Specializes in Critical Care, ED, Cath lab, CTPAC,Trauma. Has 41 years experience.

Congrats on your baby! Being a Mom is nt easy....we make difficult decision everyday...((HUGS))

Please don't take this on alone ((HUGS)) seek assistance NOW!

Reportable or not...you baby deserves it's Mommy in good health both mentally and physically. Post partum depression is very real and can be very dangerous. Your baby deserves the best you that YOU can be!!!! ((HUGS))

poppycat, ADN, BSN

Specializes in pediatrics; PICU; NICU. Has 43 years experience.

Please get help now! I had severe post partum depression after my daughter was born & at the age of 10 weeks she was taken from me by the state & placed in foster care. I never regained custody of her. Because I'm a nurse, the BON was notified by DCFS that my child had been taken from me. The BON investigated & I had to meet with them (with my lawyer) but no action was taken against my license because post partum depression is not considered a lifelong condition.

i'm very lucky in that my daughter was eventually adopted by people who allowed me to be part of her life. She is now 24, married, and they have a 2 1/2 year old son that I regularly "kidnap" for grandma time. You better believe I watched my daughter like a hawk after he was born so if she had any signs of PPD she could get immediate help.

As esme12 said, it's much more important to get help for yourself than worry about what may or may not happen with your license.

BeachsideRN, ASN

Specializes in NICU, Trauma, Oncology. Has 7 years experience.

Call your OB. If it's just the baby blues or even mild PPD they can help you work through it. You owe it to yourself together help. You might have to report to the board if they put you on an SSRI or something but they likely won't revoke your license unless you are a significant threat to your patients.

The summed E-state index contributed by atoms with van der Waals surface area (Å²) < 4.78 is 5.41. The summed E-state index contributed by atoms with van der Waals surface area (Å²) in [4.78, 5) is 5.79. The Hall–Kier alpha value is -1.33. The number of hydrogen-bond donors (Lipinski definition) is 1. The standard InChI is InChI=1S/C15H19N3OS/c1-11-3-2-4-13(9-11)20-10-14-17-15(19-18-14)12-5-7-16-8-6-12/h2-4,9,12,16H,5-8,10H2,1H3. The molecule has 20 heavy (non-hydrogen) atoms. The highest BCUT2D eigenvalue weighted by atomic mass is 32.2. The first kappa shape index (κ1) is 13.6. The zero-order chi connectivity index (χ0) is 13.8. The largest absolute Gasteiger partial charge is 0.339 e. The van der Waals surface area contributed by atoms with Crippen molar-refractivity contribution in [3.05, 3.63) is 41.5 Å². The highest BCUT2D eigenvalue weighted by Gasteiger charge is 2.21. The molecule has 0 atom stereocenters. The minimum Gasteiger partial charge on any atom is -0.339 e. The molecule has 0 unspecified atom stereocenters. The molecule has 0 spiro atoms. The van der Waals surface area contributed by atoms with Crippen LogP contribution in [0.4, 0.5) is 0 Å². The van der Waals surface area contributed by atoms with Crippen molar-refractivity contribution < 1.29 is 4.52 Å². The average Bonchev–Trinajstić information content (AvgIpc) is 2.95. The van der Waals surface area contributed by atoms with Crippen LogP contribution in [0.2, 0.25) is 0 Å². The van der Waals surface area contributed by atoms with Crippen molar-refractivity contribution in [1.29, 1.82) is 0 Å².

vintagemother, ADN, CNA, LVN, RN

Specializes in Med-Surg, Psych, Geri, LTC, Tele.

I too was afraid of having my medical records reflect a psych illness. But I found out my HMO safeguards psych care more so than other medical care. They don't send out appt reminders via mail and my info is indeed protected.

I don't know your states reporting requirements, as I'm in a different state. )-:

I will say that seeking professional help really benefitted me-Once I got the courage to ask for help.

Thanks to all that replied, you are right, I do need to seek treatment for the benefit of my family and my residents that depend on me. I have a counseling appointment set up in a couple of weeks...I was on the fence about whether or not I would go, but I think that I need it pretty badly.

sharpeimom

Specializes in ortho, hospice volunteer, psych,. Has 20 years experience.

Even if you think your feelings will go away, or are scared it will hurt your nursing career, or are afraid of what "people" might think, you

must get help. My husband was born after his mom was sure she was menopausal. She hadn't had a period for 18 months. She discovered she was pregnant when she was about 24 weeks. He was born Christmas Eve. His sister was a sophomore in college!

She had a problem with anxiety so no one was surprised when it increased postpartum. She developed a problem with depression very

rapidly, which was not seen as its own separate problem. Does that make sense at all? When my husband was ten weeks old, she tried to drown him, but her sister happened to drop by to bring her a meal for that night. From what I've been told, she had absolutely no memory of what she had tried to do. He was still alive but just barely. His aunt picked him up, rocked him back and forth until he began breathing again. His mom was hospitalized from that point until my husband was seven.

Please Please Please, see your OB/GYN or a psychiatrist NOW!

I am sorry that you are going through this. You and your family come first. You mental and emotional health is of primary concern for you to be the best mom and RN. Research what your state reports and get the assistance you need ASAP.